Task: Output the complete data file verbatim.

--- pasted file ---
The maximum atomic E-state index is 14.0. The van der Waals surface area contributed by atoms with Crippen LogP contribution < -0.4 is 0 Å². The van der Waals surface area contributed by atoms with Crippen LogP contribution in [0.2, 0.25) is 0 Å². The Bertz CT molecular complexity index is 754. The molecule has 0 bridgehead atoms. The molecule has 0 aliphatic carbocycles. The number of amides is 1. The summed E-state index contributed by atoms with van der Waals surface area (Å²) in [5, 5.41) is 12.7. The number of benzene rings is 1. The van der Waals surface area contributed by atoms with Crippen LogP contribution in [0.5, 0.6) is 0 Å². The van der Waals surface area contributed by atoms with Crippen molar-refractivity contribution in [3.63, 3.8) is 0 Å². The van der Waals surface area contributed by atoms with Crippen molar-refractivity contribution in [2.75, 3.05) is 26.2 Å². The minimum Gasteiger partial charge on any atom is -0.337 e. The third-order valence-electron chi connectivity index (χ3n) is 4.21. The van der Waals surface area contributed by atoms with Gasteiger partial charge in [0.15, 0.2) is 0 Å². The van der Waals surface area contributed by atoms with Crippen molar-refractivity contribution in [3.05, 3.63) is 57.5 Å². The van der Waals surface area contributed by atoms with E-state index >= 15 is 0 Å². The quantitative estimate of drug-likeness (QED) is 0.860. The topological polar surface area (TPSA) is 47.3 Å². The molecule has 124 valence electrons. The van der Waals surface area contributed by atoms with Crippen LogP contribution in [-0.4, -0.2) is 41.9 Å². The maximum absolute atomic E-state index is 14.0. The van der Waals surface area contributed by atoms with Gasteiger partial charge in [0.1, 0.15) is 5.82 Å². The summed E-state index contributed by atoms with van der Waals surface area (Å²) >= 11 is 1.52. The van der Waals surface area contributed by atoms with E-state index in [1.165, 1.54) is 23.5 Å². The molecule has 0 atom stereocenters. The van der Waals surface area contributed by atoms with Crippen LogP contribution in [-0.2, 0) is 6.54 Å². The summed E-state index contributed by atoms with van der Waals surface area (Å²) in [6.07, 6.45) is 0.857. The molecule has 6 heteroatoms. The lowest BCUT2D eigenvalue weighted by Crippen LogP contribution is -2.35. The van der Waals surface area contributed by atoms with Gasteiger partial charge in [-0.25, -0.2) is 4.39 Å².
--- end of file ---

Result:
The maximum atomic E-state index is 14.0. The van der Waals surface area contributed by atoms with Crippen LogP contribution < -0.4 is 0 Å². The van der Waals surface area contributed by atoms with Crippen LogP contribution in [0.2, 0.25) is 0 Å². The Bertz CT molecular complexity index is 754. The molecule has 0 bridgehead atoms. The molecule has 0 aliphatic carbocycles. The number of amides is 1. The summed E-state index contributed by atoms with van der Waals surface area (Å²) in [5, 5.41) is 12.7. The number of benzene rings is 1. The van der Waals surface area contributed by atoms with Crippen LogP contribution in [0.5, 0.6) is 0 Å². The van der Waals surface area contributed by atoms with Crippen molar-refractivity contribution in [3.63, 3.8) is 0 Å². The van der Waals surface area contributed by atoms with Crippen molar-refractivity contribution in [2.75, 3.05) is 26.2 Å². The minimum Gasteiger partial charge on any atom is -0.337 e. The third-order valence-electron chi connectivity index (χ3n) is 4.21. The van der Waals surface area contributed by atoms with Gasteiger partial charge in [0.15, 0.2) is 0 Å². The van der Waals surface area contributed by atoms with Crippen molar-refractivity contribution in [3.05, 3.63) is 57.5 Å². The van der Waals surface area contributed by atoms with E-state index >= 15 is 0 Å². The quantitative estimate of drug-likeness (QED) is 0.860. The topological polar surface area (TPSA) is 47.3 Å². The molecule has 124 valence electrons. The van der Waals surface area contributed by atoms with Crippen LogP contribution in [-0.4, -0.2) is 41.9 Å². The maximum absolute atomic E-state index is 14.0. The van der Waals surface area contributed by atoms with Gasteiger partial charge in [0.1, 0.15) is 5.82 Å². The summed E-state index contributed by atoms with van der Waals surface area (Å²) >= 11 is 1.52. The van der Waals surface area contributed by atoms with E-state index in [1.165, 1.54) is 23.5 Å². The molecule has 0 atom stereocenters. The van der Waals surface area contributed by atoms with Crippen LogP contribution in [-0.2, 0) is 6.54 Å². The summed E-state index contributed by atoms with van der Waals surface area (Å²) in [6.07, 6.45) is 0.857. The molecule has 6 heteroatoms. The lowest BCUT2D eigenvalue weighted by Crippen LogP contribution is -2.35. The van der Waals surface area contributed by atoms with Gasteiger partial charge in [-0.25, -0.2) is 4.39 Å².